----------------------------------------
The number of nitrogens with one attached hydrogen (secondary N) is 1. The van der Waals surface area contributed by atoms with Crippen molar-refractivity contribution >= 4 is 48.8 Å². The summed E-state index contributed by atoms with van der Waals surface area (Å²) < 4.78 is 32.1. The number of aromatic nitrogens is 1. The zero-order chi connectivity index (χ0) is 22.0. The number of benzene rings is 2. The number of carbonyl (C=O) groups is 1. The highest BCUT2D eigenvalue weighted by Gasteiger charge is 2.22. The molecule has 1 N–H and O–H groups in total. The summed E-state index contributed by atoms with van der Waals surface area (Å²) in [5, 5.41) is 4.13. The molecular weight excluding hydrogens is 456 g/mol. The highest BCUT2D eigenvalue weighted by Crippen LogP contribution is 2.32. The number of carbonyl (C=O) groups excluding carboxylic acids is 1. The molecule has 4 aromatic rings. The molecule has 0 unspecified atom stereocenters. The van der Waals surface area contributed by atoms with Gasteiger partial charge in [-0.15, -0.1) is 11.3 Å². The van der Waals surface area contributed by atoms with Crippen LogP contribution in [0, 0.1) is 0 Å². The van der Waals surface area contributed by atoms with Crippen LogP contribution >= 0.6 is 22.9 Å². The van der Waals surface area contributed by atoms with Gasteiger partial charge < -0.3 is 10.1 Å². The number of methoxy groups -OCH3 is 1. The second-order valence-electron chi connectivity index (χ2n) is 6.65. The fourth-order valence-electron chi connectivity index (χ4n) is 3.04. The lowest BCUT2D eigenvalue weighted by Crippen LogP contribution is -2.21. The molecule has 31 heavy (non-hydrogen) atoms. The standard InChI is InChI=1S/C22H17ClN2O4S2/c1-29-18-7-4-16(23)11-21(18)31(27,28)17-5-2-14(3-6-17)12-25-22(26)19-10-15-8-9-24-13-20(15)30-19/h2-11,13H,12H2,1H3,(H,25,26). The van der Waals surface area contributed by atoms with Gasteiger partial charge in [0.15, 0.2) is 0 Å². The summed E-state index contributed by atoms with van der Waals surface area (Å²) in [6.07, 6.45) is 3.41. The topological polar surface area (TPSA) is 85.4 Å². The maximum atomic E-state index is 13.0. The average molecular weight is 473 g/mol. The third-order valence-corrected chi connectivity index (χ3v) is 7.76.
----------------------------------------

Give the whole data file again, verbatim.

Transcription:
The number of nitrogens with one attached hydrogen (secondary N) is 1. The van der Waals surface area contributed by atoms with Crippen molar-refractivity contribution >= 4 is 48.8 Å². The summed E-state index contributed by atoms with van der Waals surface area (Å²) < 4.78 is 32.1. The number of aromatic nitrogens is 1. The zero-order chi connectivity index (χ0) is 22.0. The number of benzene rings is 2. The number of carbonyl (C=O) groups is 1. The highest BCUT2D eigenvalue weighted by Gasteiger charge is 2.22. The molecule has 1 N–H and O–H groups in total. The summed E-state index contributed by atoms with van der Waals surface area (Å²) in [5, 5.41) is 4.13. The molecular weight excluding hydrogens is 456 g/mol. The highest BCUT2D eigenvalue weighted by Crippen LogP contribution is 2.32. The number of carbonyl (C=O) groups excluding carboxylic acids is 1. The molecule has 4 aromatic rings. The molecule has 0 unspecified atom stereocenters. The van der Waals surface area contributed by atoms with Gasteiger partial charge in [-0.15, -0.1) is 11.3 Å². The van der Waals surface area contributed by atoms with Crippen LogP contribution in [0, 0.1) is 0 Å². The van der Waals surface area contributed by atoms with Crippen LogP contribution >= 0.6 is 22.9 Å². The van der Waals surface area contributed by atoms with Gasteiger partial charge < -0.3 is 10.1 Å². The number of methoxy groups -OCH3 is 1. The second-order valence-electron chi connectivity index (χ2n) is 6.65. The fourth-order valence-electron chi connectivity index (χ4n) is 3.04. The lowest BCUT2D eigenvalue weighted by Crippen LogP contribution is -2.21. The molecule has 31 heavy (non-hydrogen) atoms. The standard InChI is InChI=1S/C22H17ClN2O4S2/c1-29-18-7-4-16(23)11-21(18)31(27,28)17-5-2-14(3-6-17)12-25-22(26)19-10-15-8-9-24-13-20(15)30-19/h2-11,13H,12H2,1H3,(H,25,26). The van der Waals surface area contributed by atoms with Gasteiger partial charge in [0.15, 0.2) is 0 Å². The summed E-state index contributed by atoms with van der Waals surface area (Å²) in [6.07, 6.45) is 3.41. The topological polar surface area (TPSA) is 85.4 Å². The maximum atomic E-state index is 13.0. The average molecular weight is 473 g/mol. The third-order valence-corrected chi connectivity index (χ3v) is 7.76.